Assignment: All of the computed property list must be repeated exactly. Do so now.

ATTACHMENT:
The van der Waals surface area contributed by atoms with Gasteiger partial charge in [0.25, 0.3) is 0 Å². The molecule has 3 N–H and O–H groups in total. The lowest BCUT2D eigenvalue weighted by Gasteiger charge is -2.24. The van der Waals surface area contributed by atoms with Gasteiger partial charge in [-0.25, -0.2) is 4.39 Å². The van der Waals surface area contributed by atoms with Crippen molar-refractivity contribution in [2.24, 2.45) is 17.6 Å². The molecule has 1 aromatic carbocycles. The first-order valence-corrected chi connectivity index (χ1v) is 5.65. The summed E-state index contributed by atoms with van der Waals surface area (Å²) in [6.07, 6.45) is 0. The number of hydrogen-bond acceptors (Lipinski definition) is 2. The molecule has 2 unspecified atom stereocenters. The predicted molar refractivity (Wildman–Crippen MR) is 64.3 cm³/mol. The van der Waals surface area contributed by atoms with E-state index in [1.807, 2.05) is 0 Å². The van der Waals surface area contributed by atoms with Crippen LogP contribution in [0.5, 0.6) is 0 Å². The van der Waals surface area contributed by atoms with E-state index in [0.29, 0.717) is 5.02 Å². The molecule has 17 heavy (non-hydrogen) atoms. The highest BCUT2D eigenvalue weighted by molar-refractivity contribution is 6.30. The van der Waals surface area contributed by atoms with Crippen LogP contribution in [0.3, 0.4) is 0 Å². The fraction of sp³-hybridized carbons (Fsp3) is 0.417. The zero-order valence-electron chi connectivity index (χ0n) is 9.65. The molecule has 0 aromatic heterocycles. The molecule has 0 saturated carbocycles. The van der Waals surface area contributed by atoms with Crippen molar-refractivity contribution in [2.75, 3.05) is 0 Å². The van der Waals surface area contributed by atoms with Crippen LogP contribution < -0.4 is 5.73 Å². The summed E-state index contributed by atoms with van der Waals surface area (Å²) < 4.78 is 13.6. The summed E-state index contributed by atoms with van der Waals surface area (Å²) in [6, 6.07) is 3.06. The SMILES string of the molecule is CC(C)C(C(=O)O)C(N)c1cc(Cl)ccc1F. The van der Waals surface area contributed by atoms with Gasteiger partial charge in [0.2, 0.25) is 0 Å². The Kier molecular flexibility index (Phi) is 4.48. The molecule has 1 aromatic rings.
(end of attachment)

The van der Waals surface area contributed by atoms with Gasteiger partial charge in [0.25, 0.3) is 0 Å². The molecule has 3 N–H and O–H groups in total. The lowest BCUT2D eigenvalue weighted by Gasteiger charge is -2.24. The van der Waals surface area contributed by atoms with Gasteiger partial charge in [-0.25, -0.2) is 4.39 Å². The van der Waals surface area contributed by atoms with Crippen molar-refractivity contribution in [2.24, 2.45) is 17.6 Å². The molecule has 1 aromatic carbocycles. The first-order valence-corrected chi connectivity index (χ1v) is 5.65. The summed E-state index contributed by atoms with van der Waals surface area (Å²) in [6.07, 6.45) is 0. The number of hydrogen-bond acceptors (Lipinski definition) is 2. The molecule has 2 unspecified atom stereocenters. The predicted molar refractivity (Wildman–Crippen MR) is 64.3 cm³/mol. The van der Waals surface area contributed by atoms with E-state index in [1.807, 2.05) is 0 Å². The van der Waals surface area contributed by atoms with Crippen LogP contribution in [0.5, 0.6) is 0 Å². The van der Waals surface area contributed by atoms with E-state index in [0.29, 0.717) is 5.02 Å². The molecule has 17 heavy (non-hydrogen) atoms. The highest BCUT2D eigenvalue weighted by molar-refractivity contribution is 6.30. The van der Waals surface area contributed by atoms with Crippen LogP contribution in [0.3, 0.4) is 0 Å². The fraction of sp³-hybridized carbons (Fsp3) is 0.417. The zero-order valence-electron chi connectivity index (χ0n) is 9.65. The molecule has 0 aromatic heterocycles. The molecule has 0 saturated carbocycles. The van der Waals surface area contributed by atoms with Crippen molar-refractivity contribution in [2.75, 3.05) is 0 Å². The van der Waals surface area contributed by atoms with Crippen LogP contribution < -0.4 is 5.73 Å². The summed E-state index contributed by atoms with van der Waals surface area (Å²) < 4.78 is 13.6. The summed E-state index contributed by atoms with van der Waals surface area (Å²) in [6, 6.07) is 3.06. The SMILES string of the molecule is CC(C)C(C(=O)O)C(N)c1cc(Cl)ccc1F. The van der Waals surface area contributed by atoms with Gasteiger partial charge in [0.2, 0.25) is 0 Å². The Kier molecular flexibility index (Phi) is 4.48. The molecule has 1 aromatic rings.